Known in Spanish as “La Bestia,” the Beast is a freight train that was used for decades by Central American migrants hoping to get to the United States. The train runs from the Mexican southern border to Veracruz on the Gulf. It was for years notorious for causing deaths and serious injuries, and in 2014 Mexican authorities began raiding it and removing illegal passengers, which caused the train’s use by migrants to slow to a trickle.
With the recent raid on the 3000-member caravan in Chiapas (reported here yesterday), however, migrants anxious to sneak into the U.S. seem to have decided, dangerous or not, they’ll risk it. “If we can’t walk, if we can’t take the bus, we’ll go on the train,” said one rider, an El Salvadoran mechanic, who had climbed aboard with his wife and two children. Even as he did so, however, he listed the dangers on the train: “There are drug traffickers, gangs, thieves….”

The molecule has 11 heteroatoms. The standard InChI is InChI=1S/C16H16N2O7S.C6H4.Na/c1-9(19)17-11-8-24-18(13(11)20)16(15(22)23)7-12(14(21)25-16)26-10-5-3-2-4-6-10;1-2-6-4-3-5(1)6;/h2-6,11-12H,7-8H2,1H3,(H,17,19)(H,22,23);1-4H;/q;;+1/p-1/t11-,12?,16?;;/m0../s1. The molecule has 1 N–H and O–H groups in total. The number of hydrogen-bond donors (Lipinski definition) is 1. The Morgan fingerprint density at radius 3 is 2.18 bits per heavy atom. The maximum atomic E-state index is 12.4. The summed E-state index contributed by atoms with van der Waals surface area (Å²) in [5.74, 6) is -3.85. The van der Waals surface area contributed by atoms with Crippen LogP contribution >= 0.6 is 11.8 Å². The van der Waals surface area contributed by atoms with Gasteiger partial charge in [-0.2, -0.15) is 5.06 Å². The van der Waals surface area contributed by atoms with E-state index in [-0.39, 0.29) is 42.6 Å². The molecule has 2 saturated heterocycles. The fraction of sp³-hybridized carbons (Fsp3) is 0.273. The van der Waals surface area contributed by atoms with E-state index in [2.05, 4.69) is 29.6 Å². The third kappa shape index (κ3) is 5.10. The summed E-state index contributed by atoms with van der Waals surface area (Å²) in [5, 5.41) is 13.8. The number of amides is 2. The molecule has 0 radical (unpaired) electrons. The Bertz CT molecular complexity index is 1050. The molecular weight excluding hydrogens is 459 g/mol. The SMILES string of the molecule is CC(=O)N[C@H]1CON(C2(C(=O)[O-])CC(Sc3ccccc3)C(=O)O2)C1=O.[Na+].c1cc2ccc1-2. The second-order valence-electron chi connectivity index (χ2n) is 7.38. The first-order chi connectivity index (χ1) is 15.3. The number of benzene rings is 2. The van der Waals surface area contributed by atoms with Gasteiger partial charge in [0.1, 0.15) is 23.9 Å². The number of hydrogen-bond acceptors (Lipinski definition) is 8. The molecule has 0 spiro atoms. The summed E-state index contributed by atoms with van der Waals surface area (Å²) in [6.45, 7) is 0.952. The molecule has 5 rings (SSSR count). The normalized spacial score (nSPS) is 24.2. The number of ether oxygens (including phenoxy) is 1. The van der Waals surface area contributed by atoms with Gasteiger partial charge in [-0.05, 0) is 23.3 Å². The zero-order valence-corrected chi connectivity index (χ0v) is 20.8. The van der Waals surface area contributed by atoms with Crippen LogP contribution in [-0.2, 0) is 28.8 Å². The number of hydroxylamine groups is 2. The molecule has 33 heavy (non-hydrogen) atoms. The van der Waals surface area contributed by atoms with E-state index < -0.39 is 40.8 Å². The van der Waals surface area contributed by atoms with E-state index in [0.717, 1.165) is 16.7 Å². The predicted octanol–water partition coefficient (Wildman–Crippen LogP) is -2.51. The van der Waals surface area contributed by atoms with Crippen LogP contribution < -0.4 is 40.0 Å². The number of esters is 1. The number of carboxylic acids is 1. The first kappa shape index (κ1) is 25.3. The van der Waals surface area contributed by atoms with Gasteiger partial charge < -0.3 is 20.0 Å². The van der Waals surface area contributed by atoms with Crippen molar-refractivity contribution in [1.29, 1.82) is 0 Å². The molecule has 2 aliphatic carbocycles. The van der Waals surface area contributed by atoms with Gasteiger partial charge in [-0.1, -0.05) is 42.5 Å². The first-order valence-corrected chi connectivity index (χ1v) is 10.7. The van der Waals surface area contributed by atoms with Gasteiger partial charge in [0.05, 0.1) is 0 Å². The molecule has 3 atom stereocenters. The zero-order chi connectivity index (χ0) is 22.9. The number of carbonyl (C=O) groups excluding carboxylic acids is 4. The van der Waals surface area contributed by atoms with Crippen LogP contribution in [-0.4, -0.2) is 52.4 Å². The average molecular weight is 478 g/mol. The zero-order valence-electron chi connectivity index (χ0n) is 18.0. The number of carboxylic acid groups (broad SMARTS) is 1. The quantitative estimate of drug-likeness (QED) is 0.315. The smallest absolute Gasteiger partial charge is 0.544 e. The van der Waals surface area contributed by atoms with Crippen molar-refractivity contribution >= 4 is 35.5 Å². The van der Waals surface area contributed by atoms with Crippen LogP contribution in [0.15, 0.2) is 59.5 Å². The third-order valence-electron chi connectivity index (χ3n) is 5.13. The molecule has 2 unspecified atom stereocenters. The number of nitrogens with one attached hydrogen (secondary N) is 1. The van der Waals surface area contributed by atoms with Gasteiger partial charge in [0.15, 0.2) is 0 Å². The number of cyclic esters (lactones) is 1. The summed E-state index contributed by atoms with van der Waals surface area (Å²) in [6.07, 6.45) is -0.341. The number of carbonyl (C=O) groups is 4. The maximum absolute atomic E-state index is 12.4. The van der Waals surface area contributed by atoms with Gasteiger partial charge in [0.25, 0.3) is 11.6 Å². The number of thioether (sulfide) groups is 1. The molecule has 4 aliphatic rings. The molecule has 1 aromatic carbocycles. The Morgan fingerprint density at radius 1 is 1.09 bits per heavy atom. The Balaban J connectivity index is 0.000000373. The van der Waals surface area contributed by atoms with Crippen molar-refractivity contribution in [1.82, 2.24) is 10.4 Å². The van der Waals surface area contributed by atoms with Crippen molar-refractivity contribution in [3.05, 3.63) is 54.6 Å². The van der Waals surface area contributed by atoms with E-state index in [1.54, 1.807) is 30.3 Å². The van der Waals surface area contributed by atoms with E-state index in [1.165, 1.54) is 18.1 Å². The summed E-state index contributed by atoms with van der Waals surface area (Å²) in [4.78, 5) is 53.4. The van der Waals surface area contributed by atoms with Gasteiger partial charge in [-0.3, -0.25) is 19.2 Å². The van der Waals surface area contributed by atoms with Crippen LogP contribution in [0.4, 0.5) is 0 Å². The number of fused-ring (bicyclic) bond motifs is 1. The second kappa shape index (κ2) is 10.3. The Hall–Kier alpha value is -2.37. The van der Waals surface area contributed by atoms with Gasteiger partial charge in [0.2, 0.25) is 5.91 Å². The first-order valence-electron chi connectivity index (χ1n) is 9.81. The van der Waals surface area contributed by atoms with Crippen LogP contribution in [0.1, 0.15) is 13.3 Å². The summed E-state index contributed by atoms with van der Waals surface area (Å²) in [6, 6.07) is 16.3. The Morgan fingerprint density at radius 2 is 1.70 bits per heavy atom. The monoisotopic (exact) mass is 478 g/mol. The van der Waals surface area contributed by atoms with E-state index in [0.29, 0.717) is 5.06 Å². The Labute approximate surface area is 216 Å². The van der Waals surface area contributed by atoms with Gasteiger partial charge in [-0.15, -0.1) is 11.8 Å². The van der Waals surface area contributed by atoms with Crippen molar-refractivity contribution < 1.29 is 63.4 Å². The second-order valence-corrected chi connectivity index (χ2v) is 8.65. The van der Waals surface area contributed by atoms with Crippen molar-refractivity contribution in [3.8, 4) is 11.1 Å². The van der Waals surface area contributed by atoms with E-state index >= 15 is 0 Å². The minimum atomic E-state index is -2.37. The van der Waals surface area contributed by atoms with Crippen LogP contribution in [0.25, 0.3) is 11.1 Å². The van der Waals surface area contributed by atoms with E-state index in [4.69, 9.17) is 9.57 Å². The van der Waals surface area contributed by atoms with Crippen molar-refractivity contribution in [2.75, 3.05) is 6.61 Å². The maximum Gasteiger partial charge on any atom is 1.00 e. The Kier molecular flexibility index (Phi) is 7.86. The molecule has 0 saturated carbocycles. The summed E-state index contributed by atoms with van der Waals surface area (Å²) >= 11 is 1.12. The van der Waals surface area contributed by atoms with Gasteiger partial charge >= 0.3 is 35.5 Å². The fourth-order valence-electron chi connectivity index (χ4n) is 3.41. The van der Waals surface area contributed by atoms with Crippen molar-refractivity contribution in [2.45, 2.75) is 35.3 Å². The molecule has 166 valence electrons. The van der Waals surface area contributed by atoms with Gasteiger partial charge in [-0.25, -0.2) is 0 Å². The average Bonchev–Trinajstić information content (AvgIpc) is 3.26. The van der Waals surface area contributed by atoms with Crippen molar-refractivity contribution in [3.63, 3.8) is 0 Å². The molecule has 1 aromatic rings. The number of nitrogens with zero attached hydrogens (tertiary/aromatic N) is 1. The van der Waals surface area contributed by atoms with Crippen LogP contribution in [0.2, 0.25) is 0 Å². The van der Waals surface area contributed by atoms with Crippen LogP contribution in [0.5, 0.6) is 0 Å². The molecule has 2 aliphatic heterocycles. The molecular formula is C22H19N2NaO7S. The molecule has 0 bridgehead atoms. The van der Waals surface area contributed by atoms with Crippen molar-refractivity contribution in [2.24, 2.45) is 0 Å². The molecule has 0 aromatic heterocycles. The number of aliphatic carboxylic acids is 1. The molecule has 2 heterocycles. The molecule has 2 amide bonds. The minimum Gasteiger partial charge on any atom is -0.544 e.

There are also the hazards you might expect from riding atop a freight train. Another migrant told a reporter how he had witnessed a fellow Honduran knocked from his seat on the train by a low-hanging branch and toppled helplessly to the tracks below.
Yet, with Mexico having discontinued its humanitarian visa program and begun ticketing truckers who offer rides to migrants, and with the seemingly unquenchable thirst of the Central American poor to live in America, the Beast is once again the transportation conveyance of choice.
For more, see USA Today.